A Celebration and Memorial of the life of Vladka Meed
Our beloved teacher, Vladka Meed ז"ל (born Feige Peltel Miedzyrzecki), a heroic member of the Warsaw Ghetto resistance and a dedicated eye-witness and teacher to thousands about the lives of those who perished in the Shoah, died at her daughter's home in Scottsdale, AZ, on November 21, 2012.
On Sunday afternoon, February 3rd, 2013, more than 300 people attended a memorial and celebration of the extraordinary life and influence of Vladka Meed that was held at Temple Emanu-el, in Manhattan. While the auditorium was filling with family, friends, and alumni of the Teachers’ Program, a slide show of photos of Vladka’s life was shown. The pictures detailed her experiences as a Jew posing as an Aryan on the other side of the wall in Warsaw in 1943, her marriage and life with Ben, the childhoods of Anna and Steven, their children, and the growth of their family as marriages and grandchildren became a reality.Interspersed with family photos were photos of Vladka and Ben with dignitaries that they met while working on the founding and opening of the United States Holocaust Memorial Museum and while Ben was president of the American Gathering of Jewish Holocaust survivors. These included President Carter, Presidents Bush 41 and 43, President and Mrs. Clinton, and Israeli presidents Shimon Peres, and Itzhak Rabin.
Vladka’s beloved program, the Holocaust and Jewish Resistance Teachers Program was well represented in photos that were sent in by alumni. There were photos from the very first years of the program up to the last time that Vladka traveled with the group in 2008 and the last alumni conference that she attended.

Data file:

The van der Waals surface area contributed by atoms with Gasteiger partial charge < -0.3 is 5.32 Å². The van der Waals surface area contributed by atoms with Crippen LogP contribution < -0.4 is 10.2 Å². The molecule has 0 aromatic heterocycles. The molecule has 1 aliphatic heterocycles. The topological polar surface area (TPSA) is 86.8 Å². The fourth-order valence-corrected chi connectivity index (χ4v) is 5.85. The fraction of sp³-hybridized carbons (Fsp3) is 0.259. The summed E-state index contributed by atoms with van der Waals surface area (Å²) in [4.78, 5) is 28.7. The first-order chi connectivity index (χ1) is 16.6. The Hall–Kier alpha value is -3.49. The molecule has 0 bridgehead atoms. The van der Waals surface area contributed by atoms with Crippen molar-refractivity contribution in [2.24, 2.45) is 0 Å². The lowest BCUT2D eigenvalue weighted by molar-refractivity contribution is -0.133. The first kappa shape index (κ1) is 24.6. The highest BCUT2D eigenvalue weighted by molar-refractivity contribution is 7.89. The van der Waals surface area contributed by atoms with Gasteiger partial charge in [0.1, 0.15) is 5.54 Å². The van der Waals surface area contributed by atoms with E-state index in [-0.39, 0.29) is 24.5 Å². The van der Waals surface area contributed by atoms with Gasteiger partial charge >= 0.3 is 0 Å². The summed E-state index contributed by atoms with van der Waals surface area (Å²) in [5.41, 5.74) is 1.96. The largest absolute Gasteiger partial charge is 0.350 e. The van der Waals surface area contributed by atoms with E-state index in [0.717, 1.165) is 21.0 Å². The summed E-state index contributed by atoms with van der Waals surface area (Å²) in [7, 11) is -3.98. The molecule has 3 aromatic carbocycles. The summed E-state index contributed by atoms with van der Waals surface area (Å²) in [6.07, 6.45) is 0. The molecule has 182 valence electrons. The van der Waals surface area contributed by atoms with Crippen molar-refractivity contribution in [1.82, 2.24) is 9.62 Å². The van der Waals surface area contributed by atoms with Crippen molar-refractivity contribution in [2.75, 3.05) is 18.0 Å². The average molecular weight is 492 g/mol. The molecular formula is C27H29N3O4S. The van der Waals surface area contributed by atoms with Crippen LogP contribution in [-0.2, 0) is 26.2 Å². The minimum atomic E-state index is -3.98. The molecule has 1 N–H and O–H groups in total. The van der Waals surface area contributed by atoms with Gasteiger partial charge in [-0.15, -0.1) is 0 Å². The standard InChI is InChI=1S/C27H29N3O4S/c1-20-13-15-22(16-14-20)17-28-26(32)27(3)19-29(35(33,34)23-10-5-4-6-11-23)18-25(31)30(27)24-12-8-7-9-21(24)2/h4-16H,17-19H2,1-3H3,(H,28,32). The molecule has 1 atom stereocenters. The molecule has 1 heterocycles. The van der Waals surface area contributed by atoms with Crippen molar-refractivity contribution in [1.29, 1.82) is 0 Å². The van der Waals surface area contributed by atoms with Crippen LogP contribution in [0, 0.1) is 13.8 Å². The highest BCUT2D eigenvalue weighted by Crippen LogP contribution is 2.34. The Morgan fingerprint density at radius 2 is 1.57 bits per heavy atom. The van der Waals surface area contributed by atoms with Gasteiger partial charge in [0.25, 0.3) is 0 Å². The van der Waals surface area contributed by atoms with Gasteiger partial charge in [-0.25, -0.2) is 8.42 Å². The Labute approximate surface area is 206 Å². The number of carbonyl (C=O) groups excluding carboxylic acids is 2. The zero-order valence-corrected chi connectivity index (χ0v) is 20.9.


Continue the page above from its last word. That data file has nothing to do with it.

|Dr. David Posner, Senior Rabbi of Temple Emanu-El, gave the invocation.||Steven Meed, the son of Vladka and Benjamin Meed, introduced the program and gave a eulogy for his mother, filled with light-hearted and mellow reminiscences.|
|During the program, Vladka and Benjamin Meed’s five grandchildren introduced speakers and read messages from freinds and alumni of our program.|
|Jeannine Scherzer||Michael Scherzer||Chava
1. Jessica Meed spoke about her grandmother as a model for her family.
- Genia Reznic, Ben’s sister travel from her home Israel to speak about her long and loving relationship with Vladka.
- Part 1 of a video on Vladka
2. Jeannine Scherzer spoke about her grandmother’s love for and involvement with the Yiddish world.
|Zalman Mlotek, Artistic Director of the Folksbiene, National Yiddish Theater. He spoke on The Bund, Yiddish culture, and family friends.||Masha Leon, a Holocaust survivor, author and columnist for The Forward. She told of her personal reminiscences of Vladka.||Anna Scherzer, Vladka’s daughter, sang the Yiddish song "Zum In Mariv" accompanied by Zalman Mlotek|
3. Michael Scherzer spoke about his grandmother’s involvement with the cause of remembrance.
|Roman Kent, Chairman of The American Gathering of Jewish Holocaust Survivors and Their Descendants. He reminisced about his long working relationship with Vladak and Ben.||Rabbi Michael Berenbaum, Director of Sigi Ziering Institute and Professor of Jewish Studies at the American Jewish University. He talked about Vladka's placce in history.||Sarah Bloomfield, Director, United States Holocaust Memorial Museum, reminisced about planning together with Vladka on many projects.|
- Part 2 of a video on Vladka
4. Chava Meed spoke about her grandmother’s dedication to the Teachers’ Program.